Finding a balance on this front will differ greatly from grower to grower. Factors such as your local temperature/humidity and the exact component-balance of your substrate will cause noticeable differences in moisture retention.

So, like everything political, we'll reduce our advice to two soundbites:

"If in doubt, DON'T WATER"!

These plants are built to last incredible lengths of time without a drink, we've found it's usually best to just step back and give the plants time to adjust and/or further indicate any issues they may have.

"Let the substrate dry out completely before watering again"

The biggest threat to succulent plants in our eyes is 'sitting in a puddle', Soil that appears dry on the surface often still holds a large amount of moisture deeper into the mix, and it's here that rot & fungal issues almost always begin. Get yourself a moisture meter and make sure the substrate dries right out before you grab the hose, always a safe bet.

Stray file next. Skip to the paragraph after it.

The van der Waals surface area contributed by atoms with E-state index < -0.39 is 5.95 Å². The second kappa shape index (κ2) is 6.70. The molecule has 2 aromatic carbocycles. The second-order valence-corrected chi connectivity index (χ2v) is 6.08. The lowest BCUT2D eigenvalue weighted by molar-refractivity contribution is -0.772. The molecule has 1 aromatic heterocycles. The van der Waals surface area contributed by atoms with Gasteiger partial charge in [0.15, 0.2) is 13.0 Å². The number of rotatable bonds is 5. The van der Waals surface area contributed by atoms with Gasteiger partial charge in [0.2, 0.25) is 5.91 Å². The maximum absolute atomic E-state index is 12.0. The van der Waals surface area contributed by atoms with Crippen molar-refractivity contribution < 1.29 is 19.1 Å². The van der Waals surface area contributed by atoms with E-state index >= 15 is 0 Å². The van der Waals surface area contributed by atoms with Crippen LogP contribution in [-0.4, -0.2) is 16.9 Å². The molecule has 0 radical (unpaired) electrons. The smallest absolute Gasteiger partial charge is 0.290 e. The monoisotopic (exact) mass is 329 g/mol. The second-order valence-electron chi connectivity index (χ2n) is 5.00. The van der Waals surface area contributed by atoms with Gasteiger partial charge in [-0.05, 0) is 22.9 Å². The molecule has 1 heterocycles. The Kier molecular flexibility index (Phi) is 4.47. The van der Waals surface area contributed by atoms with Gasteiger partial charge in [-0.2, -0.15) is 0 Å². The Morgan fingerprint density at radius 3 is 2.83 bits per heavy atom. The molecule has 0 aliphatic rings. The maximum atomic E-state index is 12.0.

Food! We use liquid fertilizers & additives with every water, and this is easy to do at home too. As long as you stay away from high-nitrogen fertilizers almost anything will do, and there are countless natural sources of nutrients available to gardeners wherever you're based!
We're fans of Seasol for healthy roots & low-temp resilience, paired with PowerFeed by the same company. Both are affordable and Aussie-made, and we use them at half (or even less) than the recommended dose.

The Australian Sun, and those rainy, frosty Winters...

We're a little low on O-Zone here in Aus, just ask those Winter tourists we see each year sporting severe sunburn.

These succulent plants feel much the same way, and with a harsher climate than their natural habitat throughout Central America and South Africa it's best to give them some protection.